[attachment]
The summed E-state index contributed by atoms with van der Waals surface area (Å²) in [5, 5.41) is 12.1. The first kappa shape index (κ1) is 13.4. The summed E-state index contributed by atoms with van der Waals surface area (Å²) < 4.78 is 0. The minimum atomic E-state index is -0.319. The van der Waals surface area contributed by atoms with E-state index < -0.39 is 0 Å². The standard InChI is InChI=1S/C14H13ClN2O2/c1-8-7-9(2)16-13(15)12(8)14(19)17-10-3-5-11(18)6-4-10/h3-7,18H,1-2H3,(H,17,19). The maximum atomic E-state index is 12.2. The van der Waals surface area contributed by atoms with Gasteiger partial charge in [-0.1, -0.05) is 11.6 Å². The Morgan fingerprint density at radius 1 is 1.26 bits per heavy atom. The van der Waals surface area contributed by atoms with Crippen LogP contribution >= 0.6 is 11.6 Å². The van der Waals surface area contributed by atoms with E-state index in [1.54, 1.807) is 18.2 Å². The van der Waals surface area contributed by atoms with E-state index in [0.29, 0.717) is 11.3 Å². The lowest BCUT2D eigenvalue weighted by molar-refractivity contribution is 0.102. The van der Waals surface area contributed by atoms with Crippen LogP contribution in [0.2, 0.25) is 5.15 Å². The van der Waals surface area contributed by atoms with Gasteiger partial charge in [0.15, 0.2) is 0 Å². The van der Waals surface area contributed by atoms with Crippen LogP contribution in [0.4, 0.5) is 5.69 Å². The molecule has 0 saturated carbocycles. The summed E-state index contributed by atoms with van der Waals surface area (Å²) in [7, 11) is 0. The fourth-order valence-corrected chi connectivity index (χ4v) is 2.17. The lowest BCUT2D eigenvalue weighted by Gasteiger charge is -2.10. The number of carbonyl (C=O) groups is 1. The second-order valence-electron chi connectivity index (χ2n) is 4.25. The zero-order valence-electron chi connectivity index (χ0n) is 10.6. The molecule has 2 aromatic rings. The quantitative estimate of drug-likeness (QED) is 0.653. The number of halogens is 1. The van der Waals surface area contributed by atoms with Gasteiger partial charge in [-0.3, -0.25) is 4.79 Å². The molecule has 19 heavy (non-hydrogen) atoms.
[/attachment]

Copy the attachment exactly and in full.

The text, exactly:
The summed E-state index contributed by atoms with van der Waals surface area (Å²) in [5, 5.41) is 12.1. The first kappa shape index (κ1) is 13.4. The summed E-state index contributed by atoms with van der Waals surface area (Å²) < 4.78 is 0. The minimum atomic E-state index is -0.319. The van der Waals surface area contributed by atoms with E-state index < -0.39 is 0 Å². The standard InChI is InChI=1S/C14H13ClN2O2/c1-8-7-9(2)16-13(15)12(8)14(19)17-10-3-5-11(18)6-4-10/h3-7,18H,1-2H3,(H,17,19). The maximum atomic E-state index is 12.2. The van der Waals surface area contributed by atoms with Gasteiger partial charge in [-0.1, -0.05) is 11.6 Å². The Morgan fingerprint density at radius 1 is 1.26 bits per heavy atom. The van der Waals surface area contributed by atoms with Crippen LogP contribution >= 0.6 is 11.6 Å². The van der Waals surface area contributed by atoms with E-state index in [1.54, 1.807) is 18.2 Å². The van der Waals surface area contributed by atoms with E-state index in [0.29, 0.717) is 11.3 Å². The lowest BCUT2D eigenvalue weighted by molar-refractivity contribution is 0.102. The van der Waals surface area contributed by atoms with Crippen LogP contribution in [0.2, 0.25) is 5.15 Å². The van der Waals surface area contributed by atoms with Gasteiger partial charge in [0.15, 0.2) is 0 Å². The van der Waals surface area contributed by atoms with Crippen LogP contribution in [0.4, 0.5) is 5.69 Å². The molecule has 0 saturated carbocycles. The summed E-state index contributed by atoms with van der Waals surface area (Å²) in [7, 11) is 0. The fourth-order valence-corrected chi connectivity index (χ4v) is 2.17. The lowest BCUT2D eigenvalue weighted by Gasteiger charge is -2.10. The number of carbonyl (C=O) groups is 1. The second-order valence-electron chi connectivity index (χ2n) is 4.25. The zero-order valence-electron chi connectivity index (χ0n) is 10.6. The molecule has 2 aromatic rings. The quantitative estimate of drug-likeness (QED) is 0.653. The number of halogens is 1. The van der Waals surface area contributed by atoms with Gasteiger partial charge in [-0.3, -0.25) is 4.79 Å². The molecule has 19 heavy (non-hydrogen) atoms.